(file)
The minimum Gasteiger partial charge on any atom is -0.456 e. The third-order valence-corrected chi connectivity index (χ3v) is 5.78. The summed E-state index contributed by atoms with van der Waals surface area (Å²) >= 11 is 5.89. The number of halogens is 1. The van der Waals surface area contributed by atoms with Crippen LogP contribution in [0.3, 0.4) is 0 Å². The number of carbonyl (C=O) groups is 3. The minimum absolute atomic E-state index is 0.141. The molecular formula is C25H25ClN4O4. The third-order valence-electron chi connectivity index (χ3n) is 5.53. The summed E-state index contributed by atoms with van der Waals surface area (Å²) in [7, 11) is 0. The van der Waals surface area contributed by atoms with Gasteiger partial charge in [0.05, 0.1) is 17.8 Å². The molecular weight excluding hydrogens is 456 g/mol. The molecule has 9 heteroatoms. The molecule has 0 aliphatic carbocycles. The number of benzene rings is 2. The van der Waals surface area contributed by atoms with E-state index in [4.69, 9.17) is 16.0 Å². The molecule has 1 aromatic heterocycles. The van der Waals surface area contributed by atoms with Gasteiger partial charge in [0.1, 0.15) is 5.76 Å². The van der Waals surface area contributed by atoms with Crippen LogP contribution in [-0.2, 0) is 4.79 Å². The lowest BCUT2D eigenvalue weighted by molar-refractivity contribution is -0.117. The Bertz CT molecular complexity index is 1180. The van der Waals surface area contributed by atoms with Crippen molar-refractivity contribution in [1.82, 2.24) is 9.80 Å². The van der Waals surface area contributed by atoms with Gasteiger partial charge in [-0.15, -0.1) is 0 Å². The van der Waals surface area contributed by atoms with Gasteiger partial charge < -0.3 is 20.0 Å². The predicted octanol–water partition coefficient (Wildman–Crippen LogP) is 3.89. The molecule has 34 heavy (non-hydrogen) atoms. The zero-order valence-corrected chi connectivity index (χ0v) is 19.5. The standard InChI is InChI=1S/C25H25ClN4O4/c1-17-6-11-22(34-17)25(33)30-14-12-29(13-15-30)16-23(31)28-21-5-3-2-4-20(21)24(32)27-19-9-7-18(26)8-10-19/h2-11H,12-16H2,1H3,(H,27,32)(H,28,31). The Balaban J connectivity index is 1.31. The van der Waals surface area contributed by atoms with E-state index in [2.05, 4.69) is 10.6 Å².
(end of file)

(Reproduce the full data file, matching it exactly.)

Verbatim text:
The minimum Gasteiger partial charge on any atom is -0.456 e. The third-order valence-corrected chi connectivity index (χ3v) is 5.78. The summed E-state index contributed by atoms with van der Waals surface area (Å²) >= 11 is 5.89. The number of halogens is 1. The van der Waals surface area contributed by atoms with Crippen LogP contribution in [0.3, 0.4) is 0 Å². The number of carbonyl (C=O) groups is 3. The minimum absolute atomic E-state index is 0.141. The molecular formula is C25H25ClN4O4. The third-order valence-electron chi connectivity index (χ3n) is 5.53. The summed E-state index contributed by atoms with van der Waals surface area (Å²) in [7, 11) is 0. The van der Waals surface area contributed by atoms with Gasteiger partial charge in [0.05, 0.1) is 17.8 Å². The molecular weight excluding hydrogens is 456 g/mol. The molecule has 9 heteroatoms. The molecule has 0 aliphatic carbocycles. The number of benzene rings is 2. The van der Waals surface area contributed by atoms with E-state index in [4.69, 9.17) is 16.0 Å². The molecule has 1 aromatic heterocycles. The van der Waals surface area contributed by atoms with Gasteiger partial charge in [0.1, 0.15) is 5.76 Å². The van der Waals surface area contributed by atoms with Crippen LogP contribution in [-0.2, 0) is 4.79 Å². The lowest BCUT2D eigenvalue weighted by molar-refractivity contribution is -0.117. The Bertz CT molecular complexity index is 1180. The van der Waals surface area contributed by atoms with Crippen molar-refractivity contribution in [1.82, 2.24) is 9.80 Å². The van der Waals surface area contributed by atoms with Gasteiger partial charge in [-0.15, -0.1) is 0 Å². The van der Waals surface area contributed by atoms with Gasteiger partial charge < -0.3 is 20.0 Å². The predicted octanol–water partition coefficient (Wildman–Crippen LogP) is 3.89. The molecule has 34 heavy (non-hydrogen) atoms. The zero-order valence-corrected chi connectivity index (χ0v) is 19.5. The standard InChI is InChI=1S/C25H25ClN4O4/c1-17-6-11-22(34-17)25(33)30-14-12-29(13-15-30)16-23(31)28-21-5-3-2-4-20(21)24(32)27-19-9-7-18(26)8-10-19/h2-11H,12-16H2,1H3,(H,27,32)(H,28,31). The Balaban J connectivity index is 1.31. The van der Waals surface area contributed by atoms with E-state index in [2.05, 4.69) is 10.6 Å².